To better understand their inner drivers, I ask them to tell me something about their personal history, e.g. education, relationships or career trajectory. However, I refrain from prying into topics that may be sensitive, such as the person’s childhood. Clients should be able to decide if and when certain themes become part of the coaching relationship. 

Don’t poke the bear (too soon)

To nudge clients along, it’s important to show a modicum of understanding about their predicament. Clients need to feel safe, accepted and respected. Coaching requires an open attitude, as well as warmth and empathy. 

Clients may hold very different values and beliefs, but a coach’s job is to help them achieve their objectives, whatever these may be. The last thing clients want is to be lectured to and feel controlled.

It is wise to play it safe in the beginning and to avoid any form of argument. Think of the working alliance as a form of judo. A judoka moves with resistance rather than fights it. 

It is of utmost importance that the coach be aware of what does and doesn’t work – and adjust accordingly. Based on my experience, progress can stall if clients are pressed to deal with issues that they are not yet ready to face. In coaching, it is best to strike when the iron is cold.

In addition, coaches should refrain from giving false assurances. As I’ve written before, there are no miraculous cures in the helping professions. Clients can indeed hope to improve their lives with coaching, but it is important not to create highly unrealistic expectations.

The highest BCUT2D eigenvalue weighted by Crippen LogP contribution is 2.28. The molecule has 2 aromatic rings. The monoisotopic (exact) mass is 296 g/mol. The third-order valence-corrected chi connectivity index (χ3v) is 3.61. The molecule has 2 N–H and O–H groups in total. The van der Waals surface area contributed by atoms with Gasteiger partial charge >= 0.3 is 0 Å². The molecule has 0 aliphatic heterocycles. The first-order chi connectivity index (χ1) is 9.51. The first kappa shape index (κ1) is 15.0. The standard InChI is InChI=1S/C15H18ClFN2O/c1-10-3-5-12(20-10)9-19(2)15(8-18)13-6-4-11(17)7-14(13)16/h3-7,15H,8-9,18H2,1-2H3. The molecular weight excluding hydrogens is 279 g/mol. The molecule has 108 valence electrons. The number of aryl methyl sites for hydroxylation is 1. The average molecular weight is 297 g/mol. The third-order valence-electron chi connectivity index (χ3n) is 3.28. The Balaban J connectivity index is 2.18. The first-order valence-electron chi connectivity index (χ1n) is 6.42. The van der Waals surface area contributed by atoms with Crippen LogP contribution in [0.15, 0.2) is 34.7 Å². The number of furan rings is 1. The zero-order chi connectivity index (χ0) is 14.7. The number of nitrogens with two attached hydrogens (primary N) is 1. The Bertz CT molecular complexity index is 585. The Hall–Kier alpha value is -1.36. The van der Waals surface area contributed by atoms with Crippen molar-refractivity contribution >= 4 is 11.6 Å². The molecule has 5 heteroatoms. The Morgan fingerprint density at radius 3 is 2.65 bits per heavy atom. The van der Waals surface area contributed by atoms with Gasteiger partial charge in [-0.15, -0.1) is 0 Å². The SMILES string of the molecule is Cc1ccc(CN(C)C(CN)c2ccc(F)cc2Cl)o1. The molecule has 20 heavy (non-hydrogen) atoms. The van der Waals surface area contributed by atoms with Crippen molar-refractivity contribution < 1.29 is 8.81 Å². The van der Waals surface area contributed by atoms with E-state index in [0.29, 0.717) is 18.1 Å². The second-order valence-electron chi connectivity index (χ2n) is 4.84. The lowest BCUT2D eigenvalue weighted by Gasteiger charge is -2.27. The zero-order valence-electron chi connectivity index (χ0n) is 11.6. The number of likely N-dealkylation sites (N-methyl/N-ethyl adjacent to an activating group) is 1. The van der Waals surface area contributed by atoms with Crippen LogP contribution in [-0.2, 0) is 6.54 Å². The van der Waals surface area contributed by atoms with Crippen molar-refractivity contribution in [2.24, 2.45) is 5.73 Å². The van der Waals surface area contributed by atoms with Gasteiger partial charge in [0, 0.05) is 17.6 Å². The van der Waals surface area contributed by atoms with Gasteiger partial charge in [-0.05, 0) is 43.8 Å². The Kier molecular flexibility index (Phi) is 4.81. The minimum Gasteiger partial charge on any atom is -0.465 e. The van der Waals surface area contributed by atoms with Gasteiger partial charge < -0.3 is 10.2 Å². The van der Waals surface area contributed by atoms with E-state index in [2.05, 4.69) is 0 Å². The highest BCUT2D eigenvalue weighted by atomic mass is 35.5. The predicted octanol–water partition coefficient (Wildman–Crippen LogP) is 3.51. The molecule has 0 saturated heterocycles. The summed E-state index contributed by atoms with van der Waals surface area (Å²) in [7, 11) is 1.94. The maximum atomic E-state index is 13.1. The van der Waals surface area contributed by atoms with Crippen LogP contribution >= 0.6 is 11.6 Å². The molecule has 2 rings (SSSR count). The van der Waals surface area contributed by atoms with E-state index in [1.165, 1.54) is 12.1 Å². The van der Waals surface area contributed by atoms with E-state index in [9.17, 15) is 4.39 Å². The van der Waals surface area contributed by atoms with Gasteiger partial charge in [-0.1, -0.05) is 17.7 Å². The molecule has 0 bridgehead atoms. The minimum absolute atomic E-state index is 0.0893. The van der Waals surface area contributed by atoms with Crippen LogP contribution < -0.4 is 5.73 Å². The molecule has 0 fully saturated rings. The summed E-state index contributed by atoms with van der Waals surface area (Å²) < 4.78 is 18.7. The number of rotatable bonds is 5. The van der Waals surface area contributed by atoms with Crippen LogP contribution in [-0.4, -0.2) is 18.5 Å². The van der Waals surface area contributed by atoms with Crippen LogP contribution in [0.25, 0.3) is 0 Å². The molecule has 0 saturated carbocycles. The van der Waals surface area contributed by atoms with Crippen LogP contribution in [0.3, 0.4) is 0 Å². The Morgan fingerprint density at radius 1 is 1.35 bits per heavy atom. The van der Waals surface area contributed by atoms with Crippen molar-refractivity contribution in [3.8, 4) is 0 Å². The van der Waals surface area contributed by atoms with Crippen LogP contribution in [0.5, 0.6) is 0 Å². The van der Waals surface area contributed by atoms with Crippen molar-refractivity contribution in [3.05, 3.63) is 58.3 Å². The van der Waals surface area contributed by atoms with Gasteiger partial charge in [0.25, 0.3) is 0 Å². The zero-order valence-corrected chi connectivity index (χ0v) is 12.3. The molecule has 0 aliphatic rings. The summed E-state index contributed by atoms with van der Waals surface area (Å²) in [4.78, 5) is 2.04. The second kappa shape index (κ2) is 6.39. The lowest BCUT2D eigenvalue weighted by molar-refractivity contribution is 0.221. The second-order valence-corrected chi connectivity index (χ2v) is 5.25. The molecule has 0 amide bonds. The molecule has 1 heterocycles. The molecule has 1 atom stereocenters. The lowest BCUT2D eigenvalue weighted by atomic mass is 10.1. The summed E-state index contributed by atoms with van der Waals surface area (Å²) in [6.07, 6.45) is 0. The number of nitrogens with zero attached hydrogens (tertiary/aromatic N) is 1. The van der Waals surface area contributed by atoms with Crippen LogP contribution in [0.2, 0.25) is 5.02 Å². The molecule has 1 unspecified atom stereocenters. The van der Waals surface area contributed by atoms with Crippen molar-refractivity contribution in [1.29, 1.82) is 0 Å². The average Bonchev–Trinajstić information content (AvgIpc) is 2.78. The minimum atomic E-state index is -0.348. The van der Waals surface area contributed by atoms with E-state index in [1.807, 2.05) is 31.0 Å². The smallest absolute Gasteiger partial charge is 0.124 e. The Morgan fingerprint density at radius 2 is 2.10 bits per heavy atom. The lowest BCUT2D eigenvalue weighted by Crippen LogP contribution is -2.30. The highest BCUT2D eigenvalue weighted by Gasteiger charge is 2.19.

Touching on vulnerabilities

Serious CEO whispering also requires delving into uncomfortable and difficult aspects of the executive’s life. After a working alliance has been firmly established, I try to pique my clients’ curiosity by carefully starting to challenge them. When the situation warrants it, humour can be used to facilitate the dialogue.

At this stage, the coach must remain attuned to clients, generate curiosity and create the framework for the future relationship. One way to do so by encouraging clients to share details about their stressors, frustrations and dissatisfaction. This helps in formulating the goal component of the relationship.

While keeping these various concerns in mind, it is useful to enquire how the client feels about the working relationship. Do they feel safe, heard, taken seriously and cared for? Do they still hope for – and even expect – success?

An opportunity for self-reflection

To sum up, the role of a CEO whisperer is to help executives act out less and be more reflective. A CEO whisperer coaxes them to examine their lives and maximise their potential.

Socrates said that the unexamined life is not worth living: Too many people cruise through life without reflecting on their destination or purpose. These people are just moving in the dark. This is where CEO whisperers rise to the fore, helping their clients dispel the shadows and see things as they are, not how they wish they would be.

*Distinguished Clinical Professor of Leadership Development & Organisational Change at INSEAD.
**First published in knowledge.insead.edu